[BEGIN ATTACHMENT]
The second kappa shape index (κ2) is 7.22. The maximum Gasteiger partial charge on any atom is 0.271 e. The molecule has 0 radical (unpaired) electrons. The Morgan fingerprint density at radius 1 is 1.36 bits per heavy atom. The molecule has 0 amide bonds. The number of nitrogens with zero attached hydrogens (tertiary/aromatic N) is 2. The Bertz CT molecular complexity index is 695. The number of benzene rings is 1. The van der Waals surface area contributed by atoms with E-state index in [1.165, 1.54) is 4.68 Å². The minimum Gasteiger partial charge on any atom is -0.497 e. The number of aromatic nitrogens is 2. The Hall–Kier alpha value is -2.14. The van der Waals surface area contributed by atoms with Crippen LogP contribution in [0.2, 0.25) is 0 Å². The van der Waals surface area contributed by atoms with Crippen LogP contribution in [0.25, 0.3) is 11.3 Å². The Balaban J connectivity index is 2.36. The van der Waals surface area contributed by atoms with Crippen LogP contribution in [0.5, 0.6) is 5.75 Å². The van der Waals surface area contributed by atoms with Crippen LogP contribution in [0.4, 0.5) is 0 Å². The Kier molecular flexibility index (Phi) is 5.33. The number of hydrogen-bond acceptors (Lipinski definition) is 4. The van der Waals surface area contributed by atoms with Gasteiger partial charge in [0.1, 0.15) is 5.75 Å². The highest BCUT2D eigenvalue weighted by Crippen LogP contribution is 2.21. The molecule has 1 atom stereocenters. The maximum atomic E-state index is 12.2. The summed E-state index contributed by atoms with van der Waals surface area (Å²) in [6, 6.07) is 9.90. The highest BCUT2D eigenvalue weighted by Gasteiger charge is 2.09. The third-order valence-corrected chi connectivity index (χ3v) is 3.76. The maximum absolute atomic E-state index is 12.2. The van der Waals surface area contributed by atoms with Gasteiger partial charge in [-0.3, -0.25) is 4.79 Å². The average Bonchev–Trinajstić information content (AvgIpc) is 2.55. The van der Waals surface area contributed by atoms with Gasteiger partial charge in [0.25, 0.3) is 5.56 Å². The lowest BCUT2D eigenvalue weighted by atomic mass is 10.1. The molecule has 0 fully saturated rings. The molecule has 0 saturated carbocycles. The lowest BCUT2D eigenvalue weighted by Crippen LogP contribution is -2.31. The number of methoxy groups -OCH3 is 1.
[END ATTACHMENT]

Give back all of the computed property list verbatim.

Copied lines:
The second kappa shape index (κ2) is 7.22. The maximum Gasteiger partial charge on any atom is 0.271 e. The molecule has 0 radical (unpaired) electrons. The Morgan fingerprint density at radius 1 is 1.36 bits per heavy atom. The molecule has 0 amide bonds. The number of nitrogens with zero attached hydrogens (tertiary/aromatic N) is 2. The Bertz CT molecular complexity index is 695. The number of benzene rings is 1. The van der Waals surface area contributed by atoms with E-state index in [1.165, 1.54) is 4.68 Å². The minimum Gasteiger partial charge on any atom is -0.497 e. The number of aromatic nitrogens is 2. The Hall–Kier alpha value is -2.14. The van der Waals surface area contributed by atoms with Crippen LogP contribution in [0.2, 0.25) is 0 Å². The van der Waals surface area contributed by atoms with Crippen LogP contribution in [0.25, 0.3) is 11.3 Å². The Balaban J connectivity index is 2.36. The van der Waals surface area contributed by atoms with Crippen LogP contribution in [0.5, 0.6) is 5.75 Å². The van der Waals surface area contributed by atoms with Crippen LogP contribution in [0.4, 0.5) is 0 Å². The Kier molecular flexibility index (Phi) is 5.33. The number of hydrogen-bond acceptors (Lipinski definition) is 4. The van der Waals surface area contributed by atoms with Gasteiger partial charge in [0.1, 0.15) is 5.75 Å². The highest BCUT2D eigenvalue weighted by Crippen LogP contribution is 2.21. The molecule has 1 atom stereocenters. The maximum atomic E-state index is 12.2. The summed E-state index contributed by atoms with van der Waals surface area (Å²) in [6, 6.07) is 9.90. The highest BCUT2D eigenvalue weighted by Gasteiger charge is 2.09. The third-order valence-corrected chi connectivity index (χ3v) is 3.76. The maximum absolute atomic E-state index is 12.2. The van der Waals surface area contributed by atoms with Gasteiger partial charge in [-0.3, -0.25) is 4.79 Å². The average Bonchev–Trinajstić information content (AvgIpc) is 2.55. The van der Waals surface area contributed by atoms with Gasteiger partial charge in [0.25, 0.3) is 5.56 Å². The lowest BCUT2D eigenvalue weighted by atomic mass is 10.1. The molecule has 0 fully saturated rings. The molecule has 0 saturated carbocycles. The lowest BCUT2D eigenvalue weighted by Crippen LogP contribution is -2.31. The number of methoxy groups -OCH3 is 1.